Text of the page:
Mortality in kidney disease patients treated with phosphate binders: a randomized study.Clin J Am Soc Nephrol. 2012 Mar; 7(3):487-93.CJ
BACKGROUND AND OBJECTIVES
Dietary phosphorous overload and excessive calcium intake from calcium-containing phosphate binders promote coronary artery calcification (CAC) that may contribute to high mortality of dialysis patients. CAC has been found in patients in early stages of nondialysis-dependent CKD. In this population, no study has evaluated the potential role of phosphorus binders on mortality. This study aimed to evaluate all-cause mortality as the primary end point in nondialysis-dependent CKD patients randomized to different phosphate binders; secondary end points were dialysis inception and the composite end point of all-cause mortality and dialysis inception.
DESIGN, SETTING, PARTICIPANTS, & MEASUREMENTS
This is a randomized, multicenter, nonblinded pilot study. Consecutive outpatients (n=212; stage 3-4 CKD) were randomized to either sevelamer (n=107) or calcium carbonate (n=105). Phosphorus concentration was maintained between 2.7 and 4.6 mg/dl for patients with stage 3-4 CKD and between 3.5 and 5.5 mg/dl for patients with stage 5 CKD. The CAC score was assessed by computed tomography at study entry and after 6, 12, 18, and 24 months. All-cause mortality, dialysis inception, and the composite end point were recorded for up to 36 months.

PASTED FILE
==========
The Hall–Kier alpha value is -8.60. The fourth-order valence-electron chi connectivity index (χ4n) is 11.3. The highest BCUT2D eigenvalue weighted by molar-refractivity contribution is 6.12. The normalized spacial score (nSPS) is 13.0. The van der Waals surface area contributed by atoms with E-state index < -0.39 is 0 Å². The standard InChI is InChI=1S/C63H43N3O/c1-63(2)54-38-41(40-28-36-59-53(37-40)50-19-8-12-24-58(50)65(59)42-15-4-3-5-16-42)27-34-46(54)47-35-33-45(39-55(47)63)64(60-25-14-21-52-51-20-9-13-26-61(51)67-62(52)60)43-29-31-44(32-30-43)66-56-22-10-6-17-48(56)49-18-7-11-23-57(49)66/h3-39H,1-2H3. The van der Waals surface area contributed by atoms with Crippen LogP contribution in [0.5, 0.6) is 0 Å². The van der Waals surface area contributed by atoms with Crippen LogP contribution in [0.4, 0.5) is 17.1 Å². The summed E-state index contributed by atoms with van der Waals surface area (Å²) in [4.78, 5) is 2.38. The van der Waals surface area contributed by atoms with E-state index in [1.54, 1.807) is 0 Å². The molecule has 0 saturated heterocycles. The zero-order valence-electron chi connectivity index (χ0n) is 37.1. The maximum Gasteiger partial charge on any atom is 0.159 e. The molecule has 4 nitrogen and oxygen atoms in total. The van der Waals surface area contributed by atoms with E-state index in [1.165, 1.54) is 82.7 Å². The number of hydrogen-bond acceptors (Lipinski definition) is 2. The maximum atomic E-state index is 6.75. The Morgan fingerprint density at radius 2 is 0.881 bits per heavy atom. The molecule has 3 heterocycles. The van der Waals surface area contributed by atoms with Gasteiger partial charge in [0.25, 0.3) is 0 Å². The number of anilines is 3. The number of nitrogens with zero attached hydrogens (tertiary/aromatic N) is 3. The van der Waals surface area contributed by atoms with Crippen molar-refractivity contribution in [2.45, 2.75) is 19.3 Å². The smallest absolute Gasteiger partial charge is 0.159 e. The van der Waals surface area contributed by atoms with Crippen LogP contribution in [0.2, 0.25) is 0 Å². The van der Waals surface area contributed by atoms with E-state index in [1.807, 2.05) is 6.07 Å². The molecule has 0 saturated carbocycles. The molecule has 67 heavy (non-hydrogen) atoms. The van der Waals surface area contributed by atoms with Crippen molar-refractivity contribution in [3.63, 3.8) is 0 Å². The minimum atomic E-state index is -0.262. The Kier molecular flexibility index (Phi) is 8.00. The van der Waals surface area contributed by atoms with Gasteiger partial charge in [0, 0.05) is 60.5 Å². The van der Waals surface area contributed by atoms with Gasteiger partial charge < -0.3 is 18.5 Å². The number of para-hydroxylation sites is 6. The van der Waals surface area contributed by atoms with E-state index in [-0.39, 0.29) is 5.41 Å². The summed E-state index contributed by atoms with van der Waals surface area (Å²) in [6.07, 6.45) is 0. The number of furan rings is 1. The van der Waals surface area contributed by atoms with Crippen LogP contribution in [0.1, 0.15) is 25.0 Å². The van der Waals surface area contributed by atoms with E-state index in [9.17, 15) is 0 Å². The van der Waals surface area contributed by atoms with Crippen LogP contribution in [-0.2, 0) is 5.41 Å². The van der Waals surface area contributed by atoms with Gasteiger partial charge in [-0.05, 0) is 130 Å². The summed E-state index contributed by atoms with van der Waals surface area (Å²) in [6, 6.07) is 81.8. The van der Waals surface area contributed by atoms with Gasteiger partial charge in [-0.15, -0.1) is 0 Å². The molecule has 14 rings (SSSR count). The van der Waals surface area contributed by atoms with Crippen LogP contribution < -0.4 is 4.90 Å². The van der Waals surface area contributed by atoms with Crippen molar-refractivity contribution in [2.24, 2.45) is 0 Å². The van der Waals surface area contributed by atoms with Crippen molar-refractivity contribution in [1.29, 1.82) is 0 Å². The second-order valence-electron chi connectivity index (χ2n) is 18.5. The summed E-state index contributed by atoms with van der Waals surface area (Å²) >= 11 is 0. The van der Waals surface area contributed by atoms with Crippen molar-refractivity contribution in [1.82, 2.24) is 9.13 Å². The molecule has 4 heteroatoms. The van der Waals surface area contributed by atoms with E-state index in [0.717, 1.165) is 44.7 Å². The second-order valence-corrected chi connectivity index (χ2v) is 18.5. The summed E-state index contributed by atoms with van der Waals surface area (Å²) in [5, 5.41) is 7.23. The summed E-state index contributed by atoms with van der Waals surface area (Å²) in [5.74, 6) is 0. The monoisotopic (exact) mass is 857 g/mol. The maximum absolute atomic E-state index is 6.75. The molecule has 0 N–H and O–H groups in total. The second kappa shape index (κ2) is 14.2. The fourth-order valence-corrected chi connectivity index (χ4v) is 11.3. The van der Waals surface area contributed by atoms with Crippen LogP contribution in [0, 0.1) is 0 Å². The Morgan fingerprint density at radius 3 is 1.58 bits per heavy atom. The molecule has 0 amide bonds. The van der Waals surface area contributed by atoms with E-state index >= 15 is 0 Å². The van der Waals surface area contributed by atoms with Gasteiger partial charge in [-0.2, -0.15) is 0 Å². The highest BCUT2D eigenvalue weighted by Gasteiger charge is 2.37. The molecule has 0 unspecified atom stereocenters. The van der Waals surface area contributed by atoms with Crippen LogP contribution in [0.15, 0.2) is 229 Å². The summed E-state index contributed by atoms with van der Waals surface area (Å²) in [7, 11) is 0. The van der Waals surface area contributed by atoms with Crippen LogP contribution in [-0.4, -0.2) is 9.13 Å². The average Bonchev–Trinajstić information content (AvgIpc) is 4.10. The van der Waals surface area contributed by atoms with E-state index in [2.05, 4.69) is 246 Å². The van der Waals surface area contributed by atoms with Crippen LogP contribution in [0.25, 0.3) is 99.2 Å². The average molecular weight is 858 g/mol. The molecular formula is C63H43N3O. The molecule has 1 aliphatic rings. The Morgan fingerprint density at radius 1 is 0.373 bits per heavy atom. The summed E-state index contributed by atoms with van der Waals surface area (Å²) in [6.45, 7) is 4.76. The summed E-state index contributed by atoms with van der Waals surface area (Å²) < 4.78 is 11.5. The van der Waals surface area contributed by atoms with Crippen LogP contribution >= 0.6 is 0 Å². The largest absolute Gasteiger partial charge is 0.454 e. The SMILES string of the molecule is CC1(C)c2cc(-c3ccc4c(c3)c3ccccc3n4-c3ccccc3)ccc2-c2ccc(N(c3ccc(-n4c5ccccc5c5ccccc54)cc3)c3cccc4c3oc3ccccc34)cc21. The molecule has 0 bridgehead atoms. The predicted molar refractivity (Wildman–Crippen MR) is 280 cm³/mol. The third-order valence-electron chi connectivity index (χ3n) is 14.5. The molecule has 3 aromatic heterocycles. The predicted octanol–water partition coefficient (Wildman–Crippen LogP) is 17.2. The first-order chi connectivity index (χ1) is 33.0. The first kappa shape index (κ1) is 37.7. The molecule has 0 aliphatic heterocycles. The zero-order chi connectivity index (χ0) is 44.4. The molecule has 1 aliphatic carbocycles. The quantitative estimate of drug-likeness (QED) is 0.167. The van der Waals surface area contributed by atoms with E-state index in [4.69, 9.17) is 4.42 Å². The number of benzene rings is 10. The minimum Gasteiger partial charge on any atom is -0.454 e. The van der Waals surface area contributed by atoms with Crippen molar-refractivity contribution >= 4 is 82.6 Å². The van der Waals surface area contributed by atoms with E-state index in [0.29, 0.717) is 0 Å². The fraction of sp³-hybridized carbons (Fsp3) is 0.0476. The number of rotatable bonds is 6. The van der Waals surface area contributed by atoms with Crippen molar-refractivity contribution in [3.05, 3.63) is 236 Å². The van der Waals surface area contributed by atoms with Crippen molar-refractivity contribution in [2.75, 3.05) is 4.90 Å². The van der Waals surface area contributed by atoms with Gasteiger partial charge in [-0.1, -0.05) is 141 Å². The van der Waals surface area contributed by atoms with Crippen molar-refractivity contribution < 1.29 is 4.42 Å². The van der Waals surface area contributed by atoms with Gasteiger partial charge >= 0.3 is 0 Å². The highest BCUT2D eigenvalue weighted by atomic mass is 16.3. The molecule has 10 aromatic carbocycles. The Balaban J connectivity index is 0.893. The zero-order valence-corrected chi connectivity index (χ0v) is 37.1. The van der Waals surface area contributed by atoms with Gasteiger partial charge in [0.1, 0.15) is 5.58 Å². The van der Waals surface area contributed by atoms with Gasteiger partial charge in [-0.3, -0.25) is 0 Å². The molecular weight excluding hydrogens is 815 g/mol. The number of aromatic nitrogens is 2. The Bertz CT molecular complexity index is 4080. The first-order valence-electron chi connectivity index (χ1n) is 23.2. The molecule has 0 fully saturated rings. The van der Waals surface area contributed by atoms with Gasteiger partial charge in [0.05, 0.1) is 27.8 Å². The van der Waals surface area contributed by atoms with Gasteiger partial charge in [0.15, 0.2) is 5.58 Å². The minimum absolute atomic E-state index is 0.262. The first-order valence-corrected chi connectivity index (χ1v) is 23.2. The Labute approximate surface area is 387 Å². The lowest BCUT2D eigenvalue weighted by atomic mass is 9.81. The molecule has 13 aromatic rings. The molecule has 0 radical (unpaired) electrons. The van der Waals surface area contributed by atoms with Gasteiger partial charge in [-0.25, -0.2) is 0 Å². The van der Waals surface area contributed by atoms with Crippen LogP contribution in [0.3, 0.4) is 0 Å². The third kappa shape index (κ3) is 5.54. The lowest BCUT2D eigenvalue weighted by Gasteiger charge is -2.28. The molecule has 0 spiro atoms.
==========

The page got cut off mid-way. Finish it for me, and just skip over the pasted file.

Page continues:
In patients randomized to sevelamer, all-cause mortality and the composite end point were lower; a nonsignificant trend was noted for dialysis inception.
Sevelamer provided benefits in all-cause mortality and in the composite end point of death or dialysis inception but not advantages in dialysis inception. Larger studies are needed to confirm these results.